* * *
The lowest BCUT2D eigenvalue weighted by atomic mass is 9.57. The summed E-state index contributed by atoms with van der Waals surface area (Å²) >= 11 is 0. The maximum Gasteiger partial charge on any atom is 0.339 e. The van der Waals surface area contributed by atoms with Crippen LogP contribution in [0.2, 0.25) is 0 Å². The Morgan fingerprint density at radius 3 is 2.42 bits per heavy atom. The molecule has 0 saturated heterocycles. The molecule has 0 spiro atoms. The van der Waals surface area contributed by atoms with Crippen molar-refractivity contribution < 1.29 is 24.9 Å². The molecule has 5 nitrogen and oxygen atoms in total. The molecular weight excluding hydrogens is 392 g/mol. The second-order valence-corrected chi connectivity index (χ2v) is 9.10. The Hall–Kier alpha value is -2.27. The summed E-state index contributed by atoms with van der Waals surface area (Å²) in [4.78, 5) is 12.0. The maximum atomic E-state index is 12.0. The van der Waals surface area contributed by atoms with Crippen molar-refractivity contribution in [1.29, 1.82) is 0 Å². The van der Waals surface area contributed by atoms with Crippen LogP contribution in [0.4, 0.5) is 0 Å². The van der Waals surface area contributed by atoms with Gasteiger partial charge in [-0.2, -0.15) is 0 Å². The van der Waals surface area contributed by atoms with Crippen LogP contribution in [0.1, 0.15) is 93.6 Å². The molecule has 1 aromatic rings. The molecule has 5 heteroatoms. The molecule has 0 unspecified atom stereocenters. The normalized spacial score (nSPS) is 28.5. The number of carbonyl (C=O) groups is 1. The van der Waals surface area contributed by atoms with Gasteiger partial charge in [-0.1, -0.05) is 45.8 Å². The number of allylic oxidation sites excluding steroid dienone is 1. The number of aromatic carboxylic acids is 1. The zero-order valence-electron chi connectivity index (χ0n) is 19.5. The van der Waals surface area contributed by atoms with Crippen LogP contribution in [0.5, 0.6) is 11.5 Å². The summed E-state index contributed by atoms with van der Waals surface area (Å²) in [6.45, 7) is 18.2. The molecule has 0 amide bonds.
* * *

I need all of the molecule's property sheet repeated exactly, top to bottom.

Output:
The lowest BCUT2D eigenvalue weighted by atomic mass is 9.57. The summed E-state index contributed by atoms with van der Waals surface area (Å²) >= 11 is 0. The maximum Gasteiger partial charge on any atom is 0.339 e. The van der Waals surface area contributed by atoms with Crippen LogP contribution in [0.2, 0.25) is 0 Å². The Morgan fingerprint density at radius 3 is 2.42 bits per heavy atom. The molecule has 0 saturated heterocycles. The molecule has 0 spiro atoms. The van der Waals surface area contributed by atoms with Crippen molar-refractivity contribution < 1.29 is 24.9 Å². The molecule has 5 nitrogen and oxygen atoms in total. The molecular weight excluding hydrogens is 392 g/mol. The second-order valence-corrected chi connectivity index (χ2v) is 9.10. The Hall–Kier alpha value is -2.27. The summed E-state index contributed by atoms with van der Waals surface area (Å²) in [4.78, 5) is 12.0. The maximum atomic E-state index is 12.0. The van der Waals surface area contributed by atoms with Crippen molar-refractivity contribution in [1.29, 1.82) is 0 Å². The van der Waals surface area contributed by atoms with Crippen LogP contribution in [0.4, 0.5) is 0 Å². The van der Waals surface area contributed by atoms with Gasteiger partial charge in [-0.2, -0.15) is 0 Å². The van der Waals surface area contributed by atoms with Crippen LogP contribution in [0.1, 0.15) is 93.6 Å². The molecule has 1 aromatic rings. The molecule has 5 heteroatoms. The molecule has 0 unspecified atom stereocenters. The normalized spacial score (nSPS) is 28.5. The number of carbonyl (C=O) groups is 1. The van der Waals surface area contributed by atoms with Gasteiger partial charge in [-0.1, -0.05) is 45.8 Å². The number of allylic oxidation sites excluding steroid dienone is 1. The number of aromatic carboxylic acids is 1. The zero-order valence-electron chi connectivity index (χ0n) is 19.5. The van der Waals surface area contributed by atoms with Crippen LogP contribution in [0.5, 0.6) is 11.5 Å². The summed E-state index contributed by atoms with van der Waals surface area (Å²) in [6.45, 7) is 18.2. The molecule has 0 amide bonds.